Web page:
Have you had a ‘fan boy’ moment when meeting a fellow author?
I’ve had several. The biggest one was when I met Aly Monroe, who writes brilliant espionage novels. I had no idea what she looked like, so when we got chatting at an event, I had no idea at first who she was. When I realised, did gush a bit – but thankfully she was very gracious and charming about it all.
If I did meet James Ellroy, though, that might top them all… Who’s the author you’d most like to meet (&why?)
I did have a bit of a fan girl moment when I met Sarah Hilary at First Monday Crime and that was only getting a book signed! I’d love to meet Val McDermid because she is the Queen of Crime but my absolute favourite author is Kate Atkinson. I love her Jackson Brodie series and the way she weaved such dark humour through her stories. She’s going to be at Wimbledon Bookfest and I’ve booked my ticket!
They’re all great authors, but I especially love Kate Atkinson’s books. I never thought I’d like the Brodie series, but we had to read Case Histories for our MA and I was blown away by her skill.
So, final question: what can we expect from First Monday Crime on Monday 5th Sept and are you nervous?
What can you expect? Well I had a Twitter exchange with First Monday bigwig and fellow author William Ryan the other day, and we discussed the possibility of the authors mudwrestling for the audience’s approval (possibly involving ferrets too), so I’d say…expect the unexpected?
In all seriousness, I’ve been in the audience for all bar one of the First Monday events so far and they’ve been fascinating and entertaining. And drinks afterwards are always a lot of fun. And I can definitely say that the quality of the rest of the panel – Sophie Hannah, Tim Weaver and Jane Corry – speaks for itself.
Am I nervous? Not really – I’ve done a few events now and I really enjoy the chance to chat about books and writing, so I’m excited more than anything. That said, when you walk into the room, of course there are a few butterflies in your stomach – but that’s what pre-match drinks are for!
Thank you, Rod, for taking the time to answer my questions (and my daughter’s!) My review for Black Night Falling is below.
If you want to buy Rod’s books then here’s a link to his Amazon page
More importantly, if you want to see Rod in the flesh, then come along to First Monday Crime on 5th Sept where Rod will be on the panel, joined by Sophie Hannah, Jane Corry and Tim Weaver – all for £5!
Black Night Falling – Review
I have a bad habit of reading books in the wrong order. Sometimes it doesn’t matter but there are other times when it does. Black Night Falling is the second book by Rod Reynolds and is the sequel to the critically acclaimed, The Dark Inside. And it is, most definitely, a sequel. [Especially as I’ve now read The Dark Inside!]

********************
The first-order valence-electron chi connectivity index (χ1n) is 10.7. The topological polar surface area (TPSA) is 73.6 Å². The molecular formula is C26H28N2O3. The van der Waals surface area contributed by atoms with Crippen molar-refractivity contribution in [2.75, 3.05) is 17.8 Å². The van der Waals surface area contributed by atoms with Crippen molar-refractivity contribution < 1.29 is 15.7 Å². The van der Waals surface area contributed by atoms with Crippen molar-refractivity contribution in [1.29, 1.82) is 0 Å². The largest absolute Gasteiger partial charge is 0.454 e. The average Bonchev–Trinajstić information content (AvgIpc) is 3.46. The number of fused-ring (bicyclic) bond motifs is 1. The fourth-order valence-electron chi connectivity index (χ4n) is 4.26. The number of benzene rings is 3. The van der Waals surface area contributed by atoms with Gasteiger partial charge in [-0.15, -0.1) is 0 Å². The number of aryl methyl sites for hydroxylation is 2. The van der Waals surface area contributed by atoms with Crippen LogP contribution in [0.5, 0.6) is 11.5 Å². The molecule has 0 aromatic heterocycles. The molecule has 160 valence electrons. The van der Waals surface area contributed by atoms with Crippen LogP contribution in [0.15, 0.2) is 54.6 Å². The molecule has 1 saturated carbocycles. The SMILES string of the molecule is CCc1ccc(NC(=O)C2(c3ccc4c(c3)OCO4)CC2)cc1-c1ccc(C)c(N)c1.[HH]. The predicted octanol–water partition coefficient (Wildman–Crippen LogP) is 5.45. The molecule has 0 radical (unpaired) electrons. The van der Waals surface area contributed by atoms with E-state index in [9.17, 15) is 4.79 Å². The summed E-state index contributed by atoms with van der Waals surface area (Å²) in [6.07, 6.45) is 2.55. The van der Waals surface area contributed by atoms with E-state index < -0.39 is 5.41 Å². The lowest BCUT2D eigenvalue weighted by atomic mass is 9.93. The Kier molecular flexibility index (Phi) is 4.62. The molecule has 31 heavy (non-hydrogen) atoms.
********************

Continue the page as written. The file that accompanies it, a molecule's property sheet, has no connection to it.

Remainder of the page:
Following on a few months from his last visit to the Texas/Arkansas border, reporter Charlie Yates finds himself drawn back to the area that he didn’t want to go to ever again. Jimmy Robinson, another journalist, has called Charlie asking for help with a story. Yates is reluctant to go and stalls for a few days. His delay costs Jimmy his life and Charlie vows to find out the truth about his death and the story that he was following. Except that the story comes closer to home than Charlie Yates could have ever expected.
There are so many things that I could tell you about this book. For example, I could tell you about Reynolds’ sense of time and place. The book is set in 1946, just after the end of WW2. There are no mobile phones or computers – just good old fashioned pay phones with operators to connect you across the country. Hot Springs is a hot bed of casinos, prostitution and corruption, with a crooked mayor to boot. It’s not the best place to be asking discreet, or not so discreet, questions.
Or I could tell you about the characters, especially Charlie Yates, who’s paranoia increases with the book and has a sense of despondency that seems to dog him at every turn. Reynolds has also created several unreliable characters so that the reader also shares Yates’ mistrust.
But mostly, I want to tell you about how a British author has written the most incredible American period novel. As I read it, the voice in my head came out in a Southern drawl. I don’t normally get that when I read books by American authors. The use of language and style is spot on. Reynolds cites Raymond Chandler and James Ellroy as writing influences, and although this comes through in Black Night Falling, it’s never as mere imitation. Nor is it an elaborate study of 1940s/50s American detective fiction, written as homage. Rather it’s a fresh look at the genre with an authentic voice. Rod Reynolds is writing book 3 as there’s a lot of mileage left in Charlie Yates. I hope there’s even more to come.
PS Black Night Falling also has possibly, the most beautiful last line I think I have ever read. But I’m not going to tell you it. You’ll have to read it for yourself!